For months, Bill Johnson, the Republican challenger to Mr. Wilson, has drawn little notice and has struggled to raise money. But last week, things began to change.
He was invited to be the guest speaker at a weekly meeting of conservative leaders in Washington that is organized by Grover Norquist, the president of Americans for Tax Reform. Then he appeared on G. Gordon Liddy’s radio show, which he said helped his fund-raising efforts, as did an endorsement from Sarah Palin.
“It is a good year to be running as a Republican,” Mr. Johnson said in an interview on Monday as he drove across the sprawling Sixth District, which stretches 325 miles across 12 counties. “People are concerned about rising unemployment, spending and the overreaching of the federal government.”
Mr. Johnson, a businessman and retired Air Force officer, has been largely ignored by Mr. Wilson. He has criticized Mr. Wilson for declining to agree to debates. But the race gained attention over the weekend when the Republican committee’s advertisements began appearing on television, calling Mr. Wilson “party line Charlie” and highlighting his votes in favor of the economic stimulus and health care measures.
The message was amplified in a radio advertisement playing on a country music station here, with Mr. Johnson saying in a chipper voice: “On Election Day, it’s time we say, ‘So long, Charlie!’ ”
The race is springing to life here just as early voting is entering its second full week. Campaign signs for Mr. Johnson and Mr. Wilson can be found in equal measure in Ohio River towns from Bridgeport to Brilliant to Bellaire.
Mr. Wilson, who through a spokeswoman declined an interview on Monday because he was meeting with newspaper editorial boards in his district, has begun striking back. He argues in his own television advertisements that he stood up to Democratic Party leaders on climate change legislation, which he calls an “energy tax,” before closing with a line, “I’m Charlie Wilson, and I’m fed up.”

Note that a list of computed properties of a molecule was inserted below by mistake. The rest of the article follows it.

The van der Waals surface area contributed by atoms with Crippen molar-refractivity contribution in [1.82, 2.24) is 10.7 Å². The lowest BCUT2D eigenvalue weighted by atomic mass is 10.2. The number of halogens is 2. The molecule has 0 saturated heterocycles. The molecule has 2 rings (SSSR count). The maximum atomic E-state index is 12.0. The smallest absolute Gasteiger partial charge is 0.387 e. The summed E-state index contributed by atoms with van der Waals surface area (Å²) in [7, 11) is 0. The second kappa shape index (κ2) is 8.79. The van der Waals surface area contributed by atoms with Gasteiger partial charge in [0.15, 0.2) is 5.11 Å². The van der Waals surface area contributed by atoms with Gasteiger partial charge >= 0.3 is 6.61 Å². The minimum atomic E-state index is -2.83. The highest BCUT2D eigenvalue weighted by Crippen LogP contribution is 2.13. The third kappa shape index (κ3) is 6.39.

The outcome of these Ohio races, along with other contests in the newly expanded Republican battleground, will help determine whether projections of a Republican wave are realized. Democrats dismissed the notion that Republicans were actually expanding the playing field, suggesting that they were looking for new opportunities because efforts to knock out Democratic incumbents have proved difficult.
Ed Good, the chairman of the Belmont County Democratic Party here in St. Clairsville, said voters were angry and frustrated and eager to “shoot the messenger, if you will.” A Tea Party rally is scheduled for Thursday on the steps of the courthouse, the latest in a string of events that suggests the political forces may be different for Democrats this year.
“They are going to try to pick off what they think is low-hanging fruit,” Mr. Good said. “But the only way Charlie or Zack can lose is if our party does not get out and vote.”